Based on The Martian a sci-fi novel by Andy Weir, this movie tries to build a narrative around how the scientific method is the only thing that will save humans, when in space. Astronaut Mark Watney is marooned on Mars due to a dust storm, which causes his team to think that he’s dead. They’re already heading back towards the earth and now he must fend for himself on the red planet.
There are a myriad of factors that Mark Watney must account for to ensure his own survival. The first of these is inhalable oxygen and the exhaled carbon dioxide, followed by water and then immediate sustenance. The next thing to tackle is long term residence, which includes cultivation of crops and figuring out a renewable source of water. Soon after handling those, we see him planning excursions so that he may establish communication with the Earth. This includes a recon mission to retrieve the Pathfinder drone and establish a communications link with the Earth. After establishing contact, they coordinate on a plan to slingshot the spaceship around Earth so that it may conserve enough fuel to make the journey to Mars and back again. Meanwhile, Mark must travel to this other ascent vehicle which is 90 sols away from his current location. After reaching there, he must also lighten it so that it may fly into the orbit and correctly rendezvous with the returning spaceship from Earth. As if all this wasn’t enough, after climbing into the atmosphere and seeing the Ares spaceship in sight, we realize that the lift is not enough and the rocket by itself will not reach the Ares craft. To cover this last bit of distance, Mark must puncture his suit so that the depressurization can propel him towards the waiting craft. This series of feats is performed over a two year period on Mars, which is like coming back from the dead.
Given that Mark Watney’s plot must singlehandedly hold the audience’s attention, the screenplay has the very important task of generating empathy for the character. It does this by making Watney an “active” protagonist, i.e. there is no story without him. We see him take on many hardships like having to cauterize his own wounds, compost his own waste, handle dangerous chemicals and even deal with a massive explosion that destroys all of his precious potato crop. Throughout all this we see him maintain his composure and calmly take stock of the situation. This ensures that by the end of the film, the audience is as invested in seeing him succeed as he himself is.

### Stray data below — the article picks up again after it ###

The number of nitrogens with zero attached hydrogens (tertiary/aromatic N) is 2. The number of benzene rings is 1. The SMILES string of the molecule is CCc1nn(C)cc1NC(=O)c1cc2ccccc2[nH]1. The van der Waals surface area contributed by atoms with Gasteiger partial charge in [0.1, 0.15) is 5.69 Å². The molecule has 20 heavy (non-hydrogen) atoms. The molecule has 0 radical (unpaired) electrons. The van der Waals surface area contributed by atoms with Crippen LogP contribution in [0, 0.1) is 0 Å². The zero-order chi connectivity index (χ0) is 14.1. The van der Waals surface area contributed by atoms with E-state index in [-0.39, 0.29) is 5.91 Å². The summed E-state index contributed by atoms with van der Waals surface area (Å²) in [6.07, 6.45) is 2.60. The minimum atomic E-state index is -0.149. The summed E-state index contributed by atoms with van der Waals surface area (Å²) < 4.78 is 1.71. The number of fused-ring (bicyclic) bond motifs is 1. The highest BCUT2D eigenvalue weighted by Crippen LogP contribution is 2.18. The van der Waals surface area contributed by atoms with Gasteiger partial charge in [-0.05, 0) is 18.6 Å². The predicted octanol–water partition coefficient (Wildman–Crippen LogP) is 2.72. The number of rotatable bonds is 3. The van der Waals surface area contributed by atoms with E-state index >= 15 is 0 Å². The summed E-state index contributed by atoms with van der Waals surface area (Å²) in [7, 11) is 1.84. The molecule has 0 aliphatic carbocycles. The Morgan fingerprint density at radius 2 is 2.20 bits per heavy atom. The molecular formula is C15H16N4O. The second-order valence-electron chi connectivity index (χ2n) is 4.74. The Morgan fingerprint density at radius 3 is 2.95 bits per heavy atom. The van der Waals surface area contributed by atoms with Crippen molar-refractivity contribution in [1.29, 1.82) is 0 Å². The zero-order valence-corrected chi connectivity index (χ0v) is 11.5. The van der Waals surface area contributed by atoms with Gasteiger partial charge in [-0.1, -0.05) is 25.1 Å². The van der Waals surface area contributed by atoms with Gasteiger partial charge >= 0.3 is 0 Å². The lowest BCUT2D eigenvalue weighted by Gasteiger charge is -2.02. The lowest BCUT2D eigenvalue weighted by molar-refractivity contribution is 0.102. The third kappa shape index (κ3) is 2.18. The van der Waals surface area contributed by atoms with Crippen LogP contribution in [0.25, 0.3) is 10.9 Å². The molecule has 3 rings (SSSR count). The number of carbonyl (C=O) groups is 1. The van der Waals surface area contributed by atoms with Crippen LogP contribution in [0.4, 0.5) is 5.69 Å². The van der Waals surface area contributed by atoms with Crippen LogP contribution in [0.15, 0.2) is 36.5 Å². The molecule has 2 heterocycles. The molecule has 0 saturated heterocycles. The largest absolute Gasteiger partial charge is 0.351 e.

In terms of screenplay, there are a few things that could’ve been done better. The surface habitat depressurization takes the audience completely by surprise. Since the movie is primarily from the perspective of Watney, the explosion happens exactly halfway through the film, essentially acting as the “twist”. But the audience is never given a chance or enough information to predict this beforehand, neither is there any foreshadowing. As a result the blast feels sad, but it fails to build tension and the audience also feels like it was cheated, even after doing everything right. I think the book handles this well, by describing the entire journey of the faulty piece of fabric from manufacture to the time of failure.
There is also the subplot where Watney’s crew is feeling guilty for abandoning him on their journey back to the Earth. NASA’s unwillingness to inform them of Watney’s survival only aggravates the situation. This pays off later when the crew finds out that Watney is alive. They stage a mutiny and decide to go back and rescue Watney themselves, thereby redeeming themselves. This too is fraught with supply issues, but the Chinese space program’s benevolence and assistance in the resupply helps alleviate the problem. However China is never mentioned again before or after that singular event in the entire film. It is obvious pandering to that specific market in order to sell real world tickets.
The Martian landscape is unlike any other setting and the movie does a good job of portraying the difficulty of surviving in space, the excruciatingly long travel times and the importance of science for survival amidst all this. Of course not everything is correct, but it is an amazing approximation which is enjoyable and intriguing at the same time.
Rating: 4/5 (Good)